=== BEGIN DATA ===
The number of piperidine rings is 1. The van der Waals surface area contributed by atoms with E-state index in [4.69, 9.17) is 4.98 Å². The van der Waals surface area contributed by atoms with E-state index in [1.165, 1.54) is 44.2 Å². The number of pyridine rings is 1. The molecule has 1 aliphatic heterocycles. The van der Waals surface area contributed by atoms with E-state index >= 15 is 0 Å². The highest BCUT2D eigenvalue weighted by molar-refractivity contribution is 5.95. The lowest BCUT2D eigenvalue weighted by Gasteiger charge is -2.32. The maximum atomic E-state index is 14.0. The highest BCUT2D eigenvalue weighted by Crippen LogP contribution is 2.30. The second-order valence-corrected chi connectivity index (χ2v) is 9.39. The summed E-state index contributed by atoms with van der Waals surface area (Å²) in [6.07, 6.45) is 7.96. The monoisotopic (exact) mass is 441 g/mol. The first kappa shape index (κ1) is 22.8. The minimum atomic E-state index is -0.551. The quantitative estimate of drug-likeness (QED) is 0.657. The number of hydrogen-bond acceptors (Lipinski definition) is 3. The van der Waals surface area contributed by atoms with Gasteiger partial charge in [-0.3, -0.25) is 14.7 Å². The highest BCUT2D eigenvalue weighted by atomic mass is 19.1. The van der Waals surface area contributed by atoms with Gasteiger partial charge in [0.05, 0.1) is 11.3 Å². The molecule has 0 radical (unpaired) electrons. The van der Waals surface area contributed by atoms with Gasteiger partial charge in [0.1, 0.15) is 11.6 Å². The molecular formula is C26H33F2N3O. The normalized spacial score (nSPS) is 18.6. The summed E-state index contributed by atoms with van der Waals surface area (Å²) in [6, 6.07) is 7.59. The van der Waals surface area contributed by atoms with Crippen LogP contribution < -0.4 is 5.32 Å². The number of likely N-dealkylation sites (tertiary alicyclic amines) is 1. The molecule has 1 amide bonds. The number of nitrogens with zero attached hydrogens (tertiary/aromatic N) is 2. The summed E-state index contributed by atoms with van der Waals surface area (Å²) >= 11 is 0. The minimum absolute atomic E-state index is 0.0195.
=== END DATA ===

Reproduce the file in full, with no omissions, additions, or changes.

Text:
The number of piperidine rings is 1. The van der Waals surface area contributed by atoms with E-state index in [4.69, 9.17) is 4.98 Å². The van der Waals surface area contributed by atoms with E-state index in [1.165, 1.54) is 44.2 Å². The number of pyridine rings is 1. The molecule has 1 aliphatic heterocycles. The van der Waals surface area contributed by atoms with E-state index >= 15 is 0 Å². The highest BCUT2D eigenvalue weighted by molar-refractivity contribution is 5.95. The lowest BCUT2D eigenvalue weighted by Gasteiger charge is -2.32. The maximum atomic E-state index is 14.0. The highest BCUT2D eigenvalue weighted by Crippen LogP contribution is 2.30. The second-order valence-corrected chi connectivity index (χ2v) is 9.39. The summed E-state index contributed by atoms with van der Waals surface area (Å²) in [6.07, 6.45) is 7.96. The monoisotopic (exact) mass is 441 g/mol. The first kappa shape index (κ1) is 22.8. The minimum atomic E-state index is -0.551. The quantitative estimate of drug-likeness (QED) is 0.657. The number of hydrogen-bond acceptors (Lipinski definition) is 3. The van der Waals surface area contributed by atoms with Gasteiger partial charge in [-0.3, -0.25) is 14.7 Å². The highest BCUT2D eigenvalue weighted by atomic mass is 19.1. The van der Waals surface area contributed by atoms with Gasteiger partial charge in [0.05, 0.1) is 11.3 Å². The molecule has 0 radical (unpaired) electrons. The van der Waals surface area contributed by atoms with Gasteiger partial charge in [0.1, 0.15) is 11.6 Å². The molecular formula is C26H33F2N3O. The normalized spacial score (nSPS) is 18.6. The summed E-state index contributed by atoms with van der Waals surface area (Å²) in [6, 6.07) is 7.59. The van der Waals surface area contributed by atoms with Crippen LogP contribution < -0.4 is 5.32 Å². The number of likely N-dealkylation sites (tertiary alicyclic amines) is 1. The molecule has 1 amide bonds. The number of nitrogens with zero attached hydrogens (tertiary/aromatic N) is 2. The summed E-state index contributed by atoms with van der Waals surface area (Å²) >= 11 is 0. The minimum absolute atomic E-state index is 0.0195.